By Steve Weinstein
By Bryan Bierman
By Lindsey Rhoades
By Chaz Kangas
By Ben Westhoff and Sarah Purkrabek
By Jena Ardell
By Jesse Sendejas Jr.
By Katherine Turman
Imagine The Wizard of Oz but with Madonna in each of the climactic roles: she is the infinitely mighty Wizard, oohing and awing her subjects; she is the flawed, human-sized figure revealed behind both the curtain and the vast machinery of her own projection; and finally she is the girl redelivered from the profound Technicolor fantasy into her real life--now with a woman's wisdom.
This is, more or less, the narrative leading up to and incorporating Ray of Light, all of it meant to establish the new Madonna as older and wiser, human sized and recovered from grandiose mania. She's dishing up Sanskrit coffeetalk on her new album, and speaks these days of capital-K Karma and her Zen yoga practice. It makes sense, sort of. Buddhism's about effacing the self, and she's been chipping away at her primal self--Madonna the Pop Singer--all decade.
Her five '90s records have been left-handed projects: the pointedly indifferent Bedtime Stories; a ballad compilation; and the troika of Erotica, I'm Breathless, and Evita, each the soundtrack to an outside text. Okay, it's not exactly achieving No Mind, but at least she's not erecting colossal Madonna statues in the Third World. Nor merely marking time, plutonium clock--style, by the decay rate of her own fame. So instead she's an author, she's a mogul, she's an actress, she's a mom.
But if the fictional public, of which we're all a part, might have yearned to buy the allegory of Dorothy and the Wiz back in the day, in '98--with big radio and bigger video, with pure fame beamed real time into every home on the range--it's the sort of okeydoke no one goes for. There is no return of the real, really.
Still, you can't blame a girl for trying. There is no way to compete against the Eighties Pop Singer. Madonna's carefully post-shameless these days: the glossies capture her as "immaculately understated" with a haircut that says "don't notice me." She swears she'll never ever perform "Like a Virgin" again. On the new record, she just wants "to deal with my truth right now."
The problem is, she still has to compete in the marketplace--she can run from True Blue, but she can't hide from Celine Dion, whose cyborg bombast will crush Ray of Light like a bug. We know this; for the first time, we expect it. Madonna returns as the most successful underdog imaginable. Hey look, it's Single Working Mom vs. the Celinator!
In the dream of rehumanizing, boredom also is on her side. She took self-referential stardom to realms that would turn Andy Warhol's hair white, but by now she's pretty much played: Madonna, sexual politics, discourse of fame, yawn. Never mind that Lourdes kid--the Spice Girls are her true daughters, laughing at themselves all the way to the bank: feminism, girl power, blah blah blah.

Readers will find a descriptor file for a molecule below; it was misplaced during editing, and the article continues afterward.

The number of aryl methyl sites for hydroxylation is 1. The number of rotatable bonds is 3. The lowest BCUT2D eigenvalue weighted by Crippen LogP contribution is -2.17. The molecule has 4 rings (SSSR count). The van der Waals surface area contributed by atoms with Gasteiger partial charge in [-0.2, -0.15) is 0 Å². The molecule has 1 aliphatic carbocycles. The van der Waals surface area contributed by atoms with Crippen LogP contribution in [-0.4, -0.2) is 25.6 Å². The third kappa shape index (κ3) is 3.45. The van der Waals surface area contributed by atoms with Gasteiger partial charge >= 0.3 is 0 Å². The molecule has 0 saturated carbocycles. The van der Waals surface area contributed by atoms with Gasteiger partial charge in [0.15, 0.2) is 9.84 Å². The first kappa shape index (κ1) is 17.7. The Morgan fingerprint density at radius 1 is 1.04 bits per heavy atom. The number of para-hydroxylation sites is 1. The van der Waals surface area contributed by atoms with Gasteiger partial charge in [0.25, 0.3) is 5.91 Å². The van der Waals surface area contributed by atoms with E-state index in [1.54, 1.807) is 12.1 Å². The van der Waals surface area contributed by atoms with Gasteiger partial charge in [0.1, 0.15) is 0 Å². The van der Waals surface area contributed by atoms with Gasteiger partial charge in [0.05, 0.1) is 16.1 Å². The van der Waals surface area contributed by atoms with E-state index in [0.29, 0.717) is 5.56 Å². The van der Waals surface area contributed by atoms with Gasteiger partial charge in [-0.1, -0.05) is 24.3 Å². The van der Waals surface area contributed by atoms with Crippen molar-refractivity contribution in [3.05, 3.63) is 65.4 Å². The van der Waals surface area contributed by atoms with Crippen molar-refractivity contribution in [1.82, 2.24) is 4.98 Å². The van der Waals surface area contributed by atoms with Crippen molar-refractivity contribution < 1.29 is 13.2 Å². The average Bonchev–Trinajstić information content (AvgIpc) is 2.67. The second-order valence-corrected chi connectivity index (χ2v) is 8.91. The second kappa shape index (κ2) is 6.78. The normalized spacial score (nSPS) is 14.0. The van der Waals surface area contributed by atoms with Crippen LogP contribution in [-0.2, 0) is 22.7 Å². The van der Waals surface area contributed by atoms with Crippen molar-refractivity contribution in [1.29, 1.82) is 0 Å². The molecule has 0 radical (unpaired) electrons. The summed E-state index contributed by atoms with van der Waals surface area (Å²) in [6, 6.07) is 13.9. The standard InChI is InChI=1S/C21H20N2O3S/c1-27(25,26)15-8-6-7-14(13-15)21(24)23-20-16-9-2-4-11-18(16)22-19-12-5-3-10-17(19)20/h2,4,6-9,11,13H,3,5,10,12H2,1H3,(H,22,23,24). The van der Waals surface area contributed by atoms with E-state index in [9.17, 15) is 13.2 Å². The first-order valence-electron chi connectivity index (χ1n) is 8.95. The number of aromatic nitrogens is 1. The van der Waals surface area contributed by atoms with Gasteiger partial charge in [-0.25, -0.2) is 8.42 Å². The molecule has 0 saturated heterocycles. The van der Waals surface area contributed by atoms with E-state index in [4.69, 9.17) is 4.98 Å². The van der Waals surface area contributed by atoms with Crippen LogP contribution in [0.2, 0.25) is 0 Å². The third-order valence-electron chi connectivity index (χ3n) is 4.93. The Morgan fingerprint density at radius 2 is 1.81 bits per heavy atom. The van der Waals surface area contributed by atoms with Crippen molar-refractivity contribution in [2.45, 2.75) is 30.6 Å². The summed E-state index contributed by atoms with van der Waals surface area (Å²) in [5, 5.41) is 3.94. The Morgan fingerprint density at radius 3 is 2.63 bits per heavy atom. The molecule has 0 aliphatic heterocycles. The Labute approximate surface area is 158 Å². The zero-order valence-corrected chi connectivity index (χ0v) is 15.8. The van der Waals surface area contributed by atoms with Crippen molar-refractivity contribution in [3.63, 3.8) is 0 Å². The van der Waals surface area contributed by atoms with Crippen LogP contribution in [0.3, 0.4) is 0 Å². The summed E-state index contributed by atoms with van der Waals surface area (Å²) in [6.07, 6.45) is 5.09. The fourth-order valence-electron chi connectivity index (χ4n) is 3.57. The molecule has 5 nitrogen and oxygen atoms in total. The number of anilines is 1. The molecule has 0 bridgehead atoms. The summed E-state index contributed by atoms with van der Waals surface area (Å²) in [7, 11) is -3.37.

Madonna once wore the audience's fanaticism and the crit/cult hysteria like a wedding dress and veil; now she's naked on the radio. Well, not really--she's never gonna get to the magic zero of context-neutral, of a bunch of sounds we can freely love or hate or ignore. But we can at least try to hear it, sitting in the listening room she's cleared out against the vast architectural ruins of her own phenomenon.
And the first thing we hear--almost inevitably, given her self-effacing vibe--is the stunning but ultimately misguided production of William Orbit. An early player in the ambient techno game, Orbit's served as Madonna's 12-inch mechanic on and off since "Justify My Love." Here he gets the keys to the jeep--there are almost no other musician credits--and proves that size counts, at least in budgets. Ray of Light sounds fathoms deeper than his own albums (recorded under 43 different noms d'electronica). It's musical mercury: inhumanly reflective surface over restless pools of swoon and swoop, shimmery and temperatureless. For the objectivist soundhead, the processed acoustic guitar at the beginning of "Swim" is worth the ticket alone; one of the three great guitar tones in memory (along with Mudhoney, "Touch Me I'm Sick," and the sampled riff in N2Deep's "Back to the Hotel"). Similarly thrilling touches pop up all over the disc: the Dopplered tom'n'snare in the lead single "Frozen"; the building and beguiling charts for "Drowned World (Substitute for Love)." That song is a production wonderland: drum'n'bass drowning in a river of Valium, while a different ultrasheen six-string sweetens the mix with digitized arpeggio. And hey, you get a vocal track too!